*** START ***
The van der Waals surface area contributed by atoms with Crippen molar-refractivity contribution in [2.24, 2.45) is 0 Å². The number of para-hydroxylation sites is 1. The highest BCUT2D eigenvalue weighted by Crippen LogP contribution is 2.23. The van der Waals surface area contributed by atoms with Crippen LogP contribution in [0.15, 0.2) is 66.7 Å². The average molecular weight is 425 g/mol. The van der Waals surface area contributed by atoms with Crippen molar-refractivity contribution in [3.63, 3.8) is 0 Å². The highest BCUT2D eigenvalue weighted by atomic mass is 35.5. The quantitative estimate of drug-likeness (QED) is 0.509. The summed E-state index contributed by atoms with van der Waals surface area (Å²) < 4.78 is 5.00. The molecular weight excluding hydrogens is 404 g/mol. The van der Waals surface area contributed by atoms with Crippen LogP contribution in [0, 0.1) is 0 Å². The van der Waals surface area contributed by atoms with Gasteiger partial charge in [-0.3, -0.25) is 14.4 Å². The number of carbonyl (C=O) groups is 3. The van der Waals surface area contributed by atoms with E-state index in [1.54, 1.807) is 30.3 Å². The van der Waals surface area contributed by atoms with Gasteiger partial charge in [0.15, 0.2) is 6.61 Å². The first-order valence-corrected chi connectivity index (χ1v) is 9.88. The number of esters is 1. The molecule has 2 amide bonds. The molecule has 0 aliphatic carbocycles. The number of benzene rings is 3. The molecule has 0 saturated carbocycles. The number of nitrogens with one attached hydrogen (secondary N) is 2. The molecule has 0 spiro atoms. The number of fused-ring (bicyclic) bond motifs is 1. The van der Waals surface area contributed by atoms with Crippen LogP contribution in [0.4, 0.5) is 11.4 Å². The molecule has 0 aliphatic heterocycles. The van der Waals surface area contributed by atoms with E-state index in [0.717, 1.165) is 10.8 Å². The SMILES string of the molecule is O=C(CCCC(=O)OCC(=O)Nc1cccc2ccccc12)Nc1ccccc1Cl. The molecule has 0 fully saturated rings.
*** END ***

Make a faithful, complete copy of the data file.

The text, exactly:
The van der Waals surface area contributed by atoms with Crippen molar-refractivity contribution in [2.24, 2.45) is 0 Å². The number of para-hydroxylation sites is 1. The highest BCUT2D eigenvalue weighted by Crippen LogP contribution is 2.23. The van der Waals surface area contributed by atoms with Crippen LogP contribution in [0.15, 0.2) is 66.7 Å². The average molecular weight is 425 g/mol. The van der Waals surface area contributed by atoms with Crippen molar-refractivity contribution in [3.63, 3.8) is 0 Å². The highest BCUT2D eigenvalue weighted by atomic mass is 35.5. The quantitative estimate of drug-likeness (QED) is 0.509. The summed E-state index contributed by atoms with van der Waals surface area (Å²) < 4.78 is 5.00. The molecular weight excluding hydrogens is 404 g/mol. The van der Waals surface area contributed by atoms with Crippen LogP contribution in [0, 0.1) is 0 Å². The van der Waals surface area contributed by atoms with Gasteiger partial charge in [-0.3, -0.25) is 14.4 Å². The number of carbonyl (C=O) groups is 3. The van der Waals surface area contributed by atoms with E-state index in [1.54, 1.807) is 30.3 Å². The van der Waals surface area contributed by atoms with Gasteiger partial charge in [0.15, 0.2) is 6.61 Å². The first-order valence-corrected chi connectivity index (χ1v) is 9.88. The number of esters is 1. The molecule has 2 amide bonds. The molecule has 0 aliphatic carbocycles. The number of benzene rings is 3. The molecule has 0 saturated carbocycles. The number of nitrogens with one attached hydrogen (secondary N) is 2. The molecule has 0 spiro atoms. The number of fused-ring (bicyclic) bond motifs is 1. The van der Waals surface area contributed by atoms with Crippen LogP contribution in [0.4, 0.5) is 11.4 Å². The molecule has 0 aliphatic heterocycles. The van der Waals surface area contributed by atoms with E-state index in [0.717, 1.165) is 10.8 Å². The SMILES string of the molecule is O=C(CCCC(=O)OCC(=O)Nc1cccc2ccccc12)Nc1ccccc1Cl. The molecule has 0 fully saturated rings.